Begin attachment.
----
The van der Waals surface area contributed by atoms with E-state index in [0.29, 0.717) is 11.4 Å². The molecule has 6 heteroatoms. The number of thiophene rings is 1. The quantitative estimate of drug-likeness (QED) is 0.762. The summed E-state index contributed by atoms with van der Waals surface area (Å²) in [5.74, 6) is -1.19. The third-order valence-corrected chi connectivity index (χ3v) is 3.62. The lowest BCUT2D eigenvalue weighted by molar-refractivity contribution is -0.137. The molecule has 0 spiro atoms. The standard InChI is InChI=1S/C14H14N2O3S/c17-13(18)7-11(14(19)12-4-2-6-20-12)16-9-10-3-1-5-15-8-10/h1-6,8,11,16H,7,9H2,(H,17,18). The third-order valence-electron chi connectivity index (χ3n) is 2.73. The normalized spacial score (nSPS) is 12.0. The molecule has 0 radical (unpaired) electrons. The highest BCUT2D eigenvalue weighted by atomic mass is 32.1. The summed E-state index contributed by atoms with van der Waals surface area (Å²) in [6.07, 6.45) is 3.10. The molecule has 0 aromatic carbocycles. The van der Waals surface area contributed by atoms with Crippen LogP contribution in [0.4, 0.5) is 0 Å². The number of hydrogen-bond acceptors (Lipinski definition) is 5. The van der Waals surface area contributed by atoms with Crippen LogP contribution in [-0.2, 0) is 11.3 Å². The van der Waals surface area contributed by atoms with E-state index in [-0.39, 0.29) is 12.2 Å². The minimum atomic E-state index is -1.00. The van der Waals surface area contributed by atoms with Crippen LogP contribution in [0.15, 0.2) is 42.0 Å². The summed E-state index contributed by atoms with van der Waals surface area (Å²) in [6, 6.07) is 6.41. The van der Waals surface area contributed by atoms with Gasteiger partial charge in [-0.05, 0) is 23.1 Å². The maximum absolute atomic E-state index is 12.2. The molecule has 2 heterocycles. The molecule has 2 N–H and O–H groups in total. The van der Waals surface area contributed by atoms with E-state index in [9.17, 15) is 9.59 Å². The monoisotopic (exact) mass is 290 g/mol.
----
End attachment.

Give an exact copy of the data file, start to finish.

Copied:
The van der Waals surface area contributed by atoms with E-state index in [0.29, 0.717) is 11.4 Å². The molecule has 6 heteroatoms. The number of thiophene rings is 1. The quantitative estimate of drug-likeness (QED) is 0.762. The summed E-state index contributed by atoms with van der Waals surface area (Å²) in [5.74, 6) is -1.19. The third-order valence-corrected chi connectivity index (χ3v) is 3.62. The lowest BCUT2D eigenvalue weighted by molar-refractivity contribution is -0.137. The molecule has 0 spiro atoms. The standard InChI is InChI=1S/C14H14N2O3S/c17-13(18)7-11(14(19)12-4-2-6-20-12)16-9-10-3-1-5-15-8-10/h1-6,8,11,16H,7,9H2,(H,17,18). The third-order valence-electron chi connectivity index (χ3n) is 2.73. The normalized spacial score (nSPS) is 12.0. The molecule has 0 radical (unpaired) electrons. The highest BCUT2D eigenvalue weighted by atomic mass is 32.1. The summed E-state index contributed by atoms with van der Waals surface area (Å²) in [6.07, 6.45) is 3.10. The molecule has 0 aromatic carbocycles. The van der Waals surface area contributed by atoms with Crippen LogP contribution in [0.4, 0.5) is 0 Å². The number of hydrogen-bond acceptors (Lipinski definition) is 5. The van der Waals surface area contributed by atoms with Crippen LogP contribution in [-0.2, 0) is 11.3 Å². The van der Waals surface area contributed by atoms with E-state index in [-0.39, 0.29) is 12.2 Å². The minimum atomic E-state index is -1.00. The van der Waals surface area contributed by atoms with Crippen LogP contribution in [0.15, 0.2) is 42.0 Å². The summed E-state index contributed by atoms with van der Waals surface area (Å²) in [6, 6.07) is 6.41. The van der Waals surface area contributed by atoms with Gasteiger partial charge in [-0.05, 0) is 23.1 Å². The maximum absolute atomic E-state index is 12.2. The molecule has 2 heterocycles. The molecule has 2 N–H and O–H groups in total. The van der Waals surface area contributed by atoms with E-state index in [9.17, 15) is 9.59 Å². The monoisotopic (exact) mass is 290 g/mol.